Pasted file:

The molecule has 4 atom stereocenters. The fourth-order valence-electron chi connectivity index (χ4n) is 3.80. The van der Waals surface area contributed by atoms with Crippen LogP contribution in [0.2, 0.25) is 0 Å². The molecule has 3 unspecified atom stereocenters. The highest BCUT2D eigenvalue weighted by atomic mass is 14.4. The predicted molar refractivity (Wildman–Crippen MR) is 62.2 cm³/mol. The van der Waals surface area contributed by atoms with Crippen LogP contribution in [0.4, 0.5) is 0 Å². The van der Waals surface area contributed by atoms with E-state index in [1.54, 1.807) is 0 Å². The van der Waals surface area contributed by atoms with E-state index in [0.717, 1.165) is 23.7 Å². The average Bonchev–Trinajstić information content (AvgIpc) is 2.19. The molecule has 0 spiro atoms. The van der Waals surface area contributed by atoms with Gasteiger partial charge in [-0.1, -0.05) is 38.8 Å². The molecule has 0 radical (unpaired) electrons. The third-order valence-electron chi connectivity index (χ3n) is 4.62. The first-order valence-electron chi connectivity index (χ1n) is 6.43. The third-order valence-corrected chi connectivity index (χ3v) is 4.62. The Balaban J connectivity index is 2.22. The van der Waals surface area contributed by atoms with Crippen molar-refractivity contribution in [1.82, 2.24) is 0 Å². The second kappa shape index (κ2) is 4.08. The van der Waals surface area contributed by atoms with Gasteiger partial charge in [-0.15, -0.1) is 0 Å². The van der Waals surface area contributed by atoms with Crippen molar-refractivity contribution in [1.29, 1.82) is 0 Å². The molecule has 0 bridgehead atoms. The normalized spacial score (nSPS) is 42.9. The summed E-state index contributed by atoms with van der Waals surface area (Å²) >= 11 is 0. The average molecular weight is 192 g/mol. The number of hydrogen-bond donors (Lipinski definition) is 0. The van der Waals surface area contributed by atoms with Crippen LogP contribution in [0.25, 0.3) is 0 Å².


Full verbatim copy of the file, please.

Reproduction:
The molecule has 4 atom stereocenters. The fourth-order valence-electron chi connectivity index (χ4n) is 3.80. The van der Waals surface area contributed by atoms with Crippen LogP contribution in [0.2, 0.25) is 0 Å². The molecule has 3 unspecified atom stereocenters. The highest BCUT2D eigenvalue weighted by atomic mass is 14.4. The predicted molar refractivity (Wildman–Crippen MR) is 62.2 cm³/mol. The van der Waals surface area contributed by atoms with Crippen LogP contribution in [0.4, 0.5) is 0 Å². The van der Waals surface area contributed by atoms with E-state index in [1.54, 1.807) is 0 Å². The van der Waals surface area contributed by atoms with E-state index in [0.717, 1.165) is 23.7 Å². The average Bonchev–Trinajstić information content (AvgIpc) is 2.19. The molecule has 0 spiro atoms. The van der Waals surface area contributed by atoms with Gasteiger partial charge in [-0.1, -0.05) is 38.8 Å². The molecule has 0 radical (unpaired) electrons. The third-order valence-electron chi connectivity index (χ3n) is 4.62. The first-order valence-electron chi connectivity index (χ1n) is 6.43. The third-order valence-corrected chi connectivity index (χ3v) is 4.62. The Balaban J connectivity index is 2.22. The van der Waals surface area contributed by atoms with Crippen molar-refractivity contribution in [1.82, 2.24) is 0 Å². The second kappa shape index (κ2) is 4.08. The van der Waals surface area contributed by atoms with Gasteiger partial charge in [-0.15, -0.1) is 0 Å². The van der Waals surface area contributed by atoms with Crippen molar-refractivity contribution in [1.29, 1.82) is 0 Å². The molecule has 0 bridgehead atoms. The normalized spacial score (nSPS) is 42.9. The summed E-state index contributed by atoms with van der Waals surface area (Å²) >= 11 is 0. The average molecular weight is 192 g/mol. The number of hydrogen-bond donors (Lipinski definition) is 0. The van der Waals surface area contributed by atoms with Crippen LogP contribution in [0.25, 0.3) is 0 Å².